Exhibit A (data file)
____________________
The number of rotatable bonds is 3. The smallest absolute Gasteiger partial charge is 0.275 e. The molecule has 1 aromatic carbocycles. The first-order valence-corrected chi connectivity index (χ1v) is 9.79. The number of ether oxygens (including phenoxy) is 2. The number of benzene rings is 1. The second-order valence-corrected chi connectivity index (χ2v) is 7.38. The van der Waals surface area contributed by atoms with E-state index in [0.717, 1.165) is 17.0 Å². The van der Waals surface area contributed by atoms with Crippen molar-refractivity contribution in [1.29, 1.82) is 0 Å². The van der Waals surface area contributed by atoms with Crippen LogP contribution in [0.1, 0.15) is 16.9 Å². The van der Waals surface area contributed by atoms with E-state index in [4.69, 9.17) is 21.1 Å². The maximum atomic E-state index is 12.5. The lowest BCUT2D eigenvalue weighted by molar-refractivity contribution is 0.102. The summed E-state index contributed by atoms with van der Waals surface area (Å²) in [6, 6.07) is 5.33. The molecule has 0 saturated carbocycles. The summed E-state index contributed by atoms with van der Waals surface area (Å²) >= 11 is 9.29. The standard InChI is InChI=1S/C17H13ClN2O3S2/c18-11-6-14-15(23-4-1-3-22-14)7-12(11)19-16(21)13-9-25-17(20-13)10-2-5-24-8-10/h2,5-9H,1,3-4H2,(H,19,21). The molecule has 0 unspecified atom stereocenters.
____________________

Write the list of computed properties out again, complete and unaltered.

The number of rotatable bonds is 3. The smallest absolute Gasteiger partial charge is 0.275 e. The molecule has 1 aromatic carbocycles. The first-order valence-corrected chi connectivity index (χ1v) is 9.79. The number of ether oxygens (including phenoxy) is 2. The number of benzene rings is 1. The second-order valence-corrected chi connectivity index (χ2v) is 7.38. The van der Waals surface area contributed by atoms with E-state index in [0.717, 1.165) is 17.0 Å². The van der Waals surface area contributed by atoms with Crippen molar-refractivity contribution in [1.29, 1.82) is 0 Å². The van der Waals surface area contributed by atoms with Crippen LogP contribution in [0.1, 0.15) is 16.9 Å². The van der Waals surface area contributed by atoms with E-state index in [4.69, 9.17) is 21.1 Å². The maximum atomic E-state index is 12.5. The lowest BCUT2D eigenvalue weighted by molar-refractivity contribution is 0.102. The summed E-state index contributed by atoms with van der Waals surface area (Å²) in [6, 6.07) is 5.33. The molecule has 0 saturated carbocycles. The summed E-state index contributed by atoms with van der Waals surface area (Å²) >= 11 is 9.29. The standard InChI is InChI=1S/C17H13ClN2O3S2/c18-11-6-14-15(23-4-1-3-22-14)7-12(11)19-16(21)13-9-25-17(20-13)10-2-5-24-8-10/h2,5-9H,1,3-4H2,(H,19,21). The molecule has 0 unspecified atom stereocenters.